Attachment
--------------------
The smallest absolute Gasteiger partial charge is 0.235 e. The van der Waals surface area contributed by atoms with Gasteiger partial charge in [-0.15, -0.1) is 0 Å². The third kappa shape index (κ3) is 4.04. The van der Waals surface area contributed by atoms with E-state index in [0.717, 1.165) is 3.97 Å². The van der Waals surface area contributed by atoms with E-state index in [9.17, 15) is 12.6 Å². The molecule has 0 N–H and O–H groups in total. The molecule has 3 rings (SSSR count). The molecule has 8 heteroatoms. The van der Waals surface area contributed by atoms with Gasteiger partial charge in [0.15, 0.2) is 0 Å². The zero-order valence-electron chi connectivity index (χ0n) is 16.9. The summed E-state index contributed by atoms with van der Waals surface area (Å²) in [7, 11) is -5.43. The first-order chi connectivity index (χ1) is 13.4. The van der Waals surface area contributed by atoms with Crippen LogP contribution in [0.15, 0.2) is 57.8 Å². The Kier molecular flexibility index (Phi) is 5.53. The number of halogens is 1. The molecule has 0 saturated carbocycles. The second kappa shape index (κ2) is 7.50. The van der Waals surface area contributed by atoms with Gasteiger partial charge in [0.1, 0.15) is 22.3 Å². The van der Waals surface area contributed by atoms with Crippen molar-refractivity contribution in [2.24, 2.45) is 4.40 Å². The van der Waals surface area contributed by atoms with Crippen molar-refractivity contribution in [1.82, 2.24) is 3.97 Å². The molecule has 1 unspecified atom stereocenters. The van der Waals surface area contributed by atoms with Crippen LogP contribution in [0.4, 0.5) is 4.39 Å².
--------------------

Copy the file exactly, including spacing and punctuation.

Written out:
The smallest absolute Gasteiger partial charge is 0.235 e. The van der Waals surface area contributed by atoms with Gasteiger partial charge in [-0.15, -0.1) is 0 Å². The third kappa shape index (κ3) is 4.04. The van der Waals surface area contributed by atoms with E-state index in [0.717, 1.165) is 3.97 Å². The van der Waals surface area contributed by atoms with E-state index in [9.17, 15) is 12.6 Å². The molecule has 0 N–H and O–H groups in total. The molecule has 3 rings (SSSR count). The molecule has 8 heteroatoms. The van der Waals surface area contributed by atoms with Gasteiger partial charge in [0.15, 0.2) is 0 Å². The zero-order valence-electron chi connectivity index (χ0n) is 16.9. The summed E-state index contributed by atoms with van der Waals surface area (Å²) in [7, 11) is -5.43. The first-order chi connectivity index (χ1) is 13.4. The van der Waals surface area contributed by atoms with Crippen LogP contribution in [0.15, 0.2) is 57.8 Å². The Kier molecular flexibility index (Phi) is 5.53. The number of halogens is 1. The molecule has 0 saturated carbocycles. The second kappa shape index (κ2) is 7.50. The van der Waals surface area contributed by atoms with Gasteiger partial charge in [0.1, 0.15) is 22.3 Å². The van der Waals surface area contributed by atoms with Crippen molar-refractivity contribution in [2.24, 2.45) is 4.40 Å². The van der Waals surface area contributed by atoms with Crippen molar-refractivity contribution in [1.82, 2.24) is 3.97 Å². The molecule has 1 unspecified atom stereocenters. The van der Waals surface area contributed by atoms with Crippen LogP contribution in [0.4, 0.5) is 4.39 Å².